Gaddy, Battista and DeBardelaben Host WRAL News
Posted November 17, 2006
RALEIGH, N.C. — WRAL featured a blast from the past tonight at 6 p.m., when former anchors Charlie Gaddy and Bobbie Battista and weatherman Bob DeBardelaben returned to host a special reunion newscast.
The 6 p.m. reunion newscast was part of WRAL's yearlong 50th anniversary celebration, which culminates in December. Longtime WRAL sports anchor Tom Suiter joined them for the newscast.
Gaddy, Battista and DeBardelaben also will serve as grand marshals of the WRAL-TV Raleigh Christmas Parade, which will air at 10 a.m. Saturday and be streamed live on AL.com.
"I'm personally thrilled about this reunion because, having worked with Charlie, Bobbie and Bob several decades ago, it will be a special treat to see them back on WRAL-TV, even if it's just for one night," station Vice President and General Manager Jim Hefner said.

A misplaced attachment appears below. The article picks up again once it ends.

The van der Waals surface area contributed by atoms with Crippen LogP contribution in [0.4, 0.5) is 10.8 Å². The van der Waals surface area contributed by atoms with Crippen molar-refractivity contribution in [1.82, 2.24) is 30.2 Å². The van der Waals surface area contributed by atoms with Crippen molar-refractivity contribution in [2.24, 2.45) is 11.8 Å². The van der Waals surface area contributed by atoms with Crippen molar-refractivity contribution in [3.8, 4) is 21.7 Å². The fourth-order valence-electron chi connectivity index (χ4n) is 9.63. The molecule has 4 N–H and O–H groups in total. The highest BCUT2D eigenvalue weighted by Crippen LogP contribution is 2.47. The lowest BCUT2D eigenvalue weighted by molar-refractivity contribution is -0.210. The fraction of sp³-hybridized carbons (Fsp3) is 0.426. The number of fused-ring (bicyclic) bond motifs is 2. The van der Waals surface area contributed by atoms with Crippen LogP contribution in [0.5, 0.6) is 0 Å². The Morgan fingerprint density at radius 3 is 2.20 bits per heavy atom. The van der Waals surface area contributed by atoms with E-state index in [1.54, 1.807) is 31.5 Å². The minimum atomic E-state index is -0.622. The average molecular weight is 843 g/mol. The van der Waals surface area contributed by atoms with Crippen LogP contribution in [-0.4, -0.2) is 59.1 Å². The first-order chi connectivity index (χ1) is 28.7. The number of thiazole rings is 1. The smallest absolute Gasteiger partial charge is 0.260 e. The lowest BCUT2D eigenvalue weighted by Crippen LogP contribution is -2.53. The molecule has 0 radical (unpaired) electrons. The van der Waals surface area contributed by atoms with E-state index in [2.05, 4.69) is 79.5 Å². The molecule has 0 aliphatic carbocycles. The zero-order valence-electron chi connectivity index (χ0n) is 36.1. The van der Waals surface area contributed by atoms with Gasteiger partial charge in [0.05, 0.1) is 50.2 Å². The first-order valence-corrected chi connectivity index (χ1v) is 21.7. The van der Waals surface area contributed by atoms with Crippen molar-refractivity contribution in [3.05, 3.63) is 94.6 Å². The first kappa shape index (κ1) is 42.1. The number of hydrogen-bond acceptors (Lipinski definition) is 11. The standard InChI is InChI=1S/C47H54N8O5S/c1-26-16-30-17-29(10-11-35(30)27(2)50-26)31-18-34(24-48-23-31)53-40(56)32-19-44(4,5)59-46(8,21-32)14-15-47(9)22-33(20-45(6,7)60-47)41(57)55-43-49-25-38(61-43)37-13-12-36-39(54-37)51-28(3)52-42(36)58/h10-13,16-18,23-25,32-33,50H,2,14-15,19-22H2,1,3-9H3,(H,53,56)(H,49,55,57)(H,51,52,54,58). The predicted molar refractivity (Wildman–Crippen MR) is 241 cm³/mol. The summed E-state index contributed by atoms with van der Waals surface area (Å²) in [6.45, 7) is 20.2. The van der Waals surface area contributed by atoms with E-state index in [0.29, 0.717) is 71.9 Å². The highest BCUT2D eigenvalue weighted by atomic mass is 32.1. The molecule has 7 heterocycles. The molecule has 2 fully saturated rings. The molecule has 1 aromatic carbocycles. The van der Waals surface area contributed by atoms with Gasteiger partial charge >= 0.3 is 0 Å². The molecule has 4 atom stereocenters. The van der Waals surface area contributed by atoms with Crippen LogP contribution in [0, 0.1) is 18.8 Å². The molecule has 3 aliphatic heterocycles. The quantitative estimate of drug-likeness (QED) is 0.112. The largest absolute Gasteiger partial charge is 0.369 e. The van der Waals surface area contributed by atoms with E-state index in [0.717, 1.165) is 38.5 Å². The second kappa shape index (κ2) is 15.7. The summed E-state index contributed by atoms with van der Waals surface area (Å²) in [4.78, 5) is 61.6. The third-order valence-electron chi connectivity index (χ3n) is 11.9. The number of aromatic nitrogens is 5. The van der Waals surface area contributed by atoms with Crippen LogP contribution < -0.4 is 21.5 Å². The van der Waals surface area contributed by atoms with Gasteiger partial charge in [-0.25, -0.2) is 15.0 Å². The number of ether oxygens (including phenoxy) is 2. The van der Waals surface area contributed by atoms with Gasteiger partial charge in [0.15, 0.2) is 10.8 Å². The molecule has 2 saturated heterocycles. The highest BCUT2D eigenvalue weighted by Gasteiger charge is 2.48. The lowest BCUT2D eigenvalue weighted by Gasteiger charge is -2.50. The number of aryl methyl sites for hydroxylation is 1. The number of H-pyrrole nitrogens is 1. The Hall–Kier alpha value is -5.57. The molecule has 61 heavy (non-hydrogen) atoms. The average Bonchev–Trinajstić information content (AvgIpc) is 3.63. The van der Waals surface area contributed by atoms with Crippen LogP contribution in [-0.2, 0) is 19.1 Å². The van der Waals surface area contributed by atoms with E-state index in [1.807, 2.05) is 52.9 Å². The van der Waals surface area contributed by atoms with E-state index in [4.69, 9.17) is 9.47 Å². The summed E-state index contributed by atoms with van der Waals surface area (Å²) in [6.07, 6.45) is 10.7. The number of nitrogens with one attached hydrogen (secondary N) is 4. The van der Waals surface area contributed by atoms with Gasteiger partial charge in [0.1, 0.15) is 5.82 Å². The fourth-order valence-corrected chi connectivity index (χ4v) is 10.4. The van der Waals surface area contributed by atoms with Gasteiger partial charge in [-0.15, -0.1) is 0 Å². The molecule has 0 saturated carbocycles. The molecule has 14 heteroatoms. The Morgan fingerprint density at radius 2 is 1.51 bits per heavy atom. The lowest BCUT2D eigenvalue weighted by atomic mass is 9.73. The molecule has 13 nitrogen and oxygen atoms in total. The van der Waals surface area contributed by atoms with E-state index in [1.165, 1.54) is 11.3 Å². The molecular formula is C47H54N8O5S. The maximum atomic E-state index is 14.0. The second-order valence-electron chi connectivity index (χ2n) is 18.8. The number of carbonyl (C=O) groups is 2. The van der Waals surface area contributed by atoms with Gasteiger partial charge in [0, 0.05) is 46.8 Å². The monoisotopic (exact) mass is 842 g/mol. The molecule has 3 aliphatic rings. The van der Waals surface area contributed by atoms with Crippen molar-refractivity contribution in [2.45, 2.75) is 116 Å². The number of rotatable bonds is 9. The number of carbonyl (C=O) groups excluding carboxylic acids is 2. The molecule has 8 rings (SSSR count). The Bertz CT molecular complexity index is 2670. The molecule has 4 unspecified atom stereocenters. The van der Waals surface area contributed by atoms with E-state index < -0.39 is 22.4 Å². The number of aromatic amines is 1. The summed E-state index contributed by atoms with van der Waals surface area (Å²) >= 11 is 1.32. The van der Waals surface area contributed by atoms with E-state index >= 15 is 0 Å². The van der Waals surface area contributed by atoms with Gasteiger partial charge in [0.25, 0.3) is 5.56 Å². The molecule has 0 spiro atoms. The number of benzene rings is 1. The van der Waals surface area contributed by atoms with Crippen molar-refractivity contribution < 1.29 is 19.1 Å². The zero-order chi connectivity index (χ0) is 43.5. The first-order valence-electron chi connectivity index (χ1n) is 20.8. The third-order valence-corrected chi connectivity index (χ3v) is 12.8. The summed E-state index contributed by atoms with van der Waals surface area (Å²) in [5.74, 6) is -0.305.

Gaddy and Battista formed the Triangle's first male-female anchor team and, along with weathercaster DeBardelaben, led WRAL to ratings dominance in the early 1980s.
"It was my honor to sit on the set with people I consider to be the best in the business," Gaddy said.
Gaddy retired from WRAL in 1994, following an award-winning, 24-year career that saw him report stories ranging from hurricanes and elections to the fun and games of the North Carolina State Fair. Recently, he has hosted a series of "WRAL Listens" outreach programs in various North Carolina counties.
Battista spent seven years at WRAL, leaving in 1981 to become one of the original newscasters at CNN in Atlanta. She became one of the network's most recognizable anchors before leaving in 2001 to found Atamira Communications, a communications strategy firm for corporate clients.
"I cant think of anything I would rather do to mark WRAL's 50th anniversary than to come back home and share the anchor desk with three people I love and respect. I'm thrilled Channel 5 has asked me to do this," she said.
DeBardelaben became known as "The Biggest Name in Weather" during a WRAL career that spanned three decades. He gained early popularity hosting "Dialing for Dollars" call-in programs before moving into his role as the station's fulltime weather anchor. He retired in 1989.